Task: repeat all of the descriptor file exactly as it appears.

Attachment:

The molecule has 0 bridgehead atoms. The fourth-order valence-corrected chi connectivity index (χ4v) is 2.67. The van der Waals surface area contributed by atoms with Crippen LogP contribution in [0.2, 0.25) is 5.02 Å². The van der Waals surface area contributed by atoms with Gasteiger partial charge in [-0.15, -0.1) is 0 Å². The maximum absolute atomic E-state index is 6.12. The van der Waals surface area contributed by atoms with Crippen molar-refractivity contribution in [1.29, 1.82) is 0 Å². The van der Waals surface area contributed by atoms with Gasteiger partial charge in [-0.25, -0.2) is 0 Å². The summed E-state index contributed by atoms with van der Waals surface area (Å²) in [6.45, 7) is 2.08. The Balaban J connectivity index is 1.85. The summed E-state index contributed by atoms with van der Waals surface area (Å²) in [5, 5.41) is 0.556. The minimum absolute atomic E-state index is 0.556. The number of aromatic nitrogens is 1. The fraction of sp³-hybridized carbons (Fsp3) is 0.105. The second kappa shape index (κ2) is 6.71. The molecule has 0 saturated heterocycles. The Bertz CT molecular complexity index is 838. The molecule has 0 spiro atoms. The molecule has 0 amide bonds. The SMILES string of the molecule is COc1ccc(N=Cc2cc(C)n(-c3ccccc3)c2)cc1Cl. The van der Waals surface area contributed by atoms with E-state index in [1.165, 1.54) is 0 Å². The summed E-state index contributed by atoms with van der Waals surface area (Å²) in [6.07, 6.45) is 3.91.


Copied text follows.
The molecule has 0 bridgehead atoms. The fourth-order valence-corrected chi connectivity index (χ4v) is 2.67. The van der Waals surface area contributed by atoms with Crippen LogP contribution in [0.2, 0.25) is 5.02 Å². The van der Waals surface area contributed by atoms with Gasteiger partial charge in [-0.15, -0.1) is 0 Å². The maximum absolute atomic E-state index is 6.12. The van der Waals surface area contributed by atoms with Crippen molar-refractivity contribution in [1.29, 1.82) is 0 Å². The van der Waals surface area contributed by atoms with Gasteiger partial charge in [-0.25, -0.2) is 0 Å². The summed E-state index contributed by atoms with van der Waals surface area (Å²) in [6.45, 7) is 2.08. The Balaban J connectivity index is 1.85. The summed E-state index contributed by atoms with van der Waals surface area (Å²) in [5, 5.41) is 0.556. The minimum absolute atomic E-state index is 0.556. The number of aromatic nitrogens is 1. The fraction of sp³-hybridized carbons (Fsp3) is 0.105. The second kappa shape index (κ2) is 6.71. The molecule has 0 saturated heterocycles. The Bertz CT molecular complexity index is 838. The molecule has 0 spiro atoms. The molecule has 0 amide bonds. The SMILES string of the molecule is COc1ccc(N=Cc2cc(C)n(-c3ccccc3)c2)cc1Cl. The van der Waals surface area contributed by atoms with E-state index in [1.165, 1.54) is 0 Å². The summed E-state index contributed by atoms with van der Waals surface area (Å²) in [6.07, 6.45) is 3.91.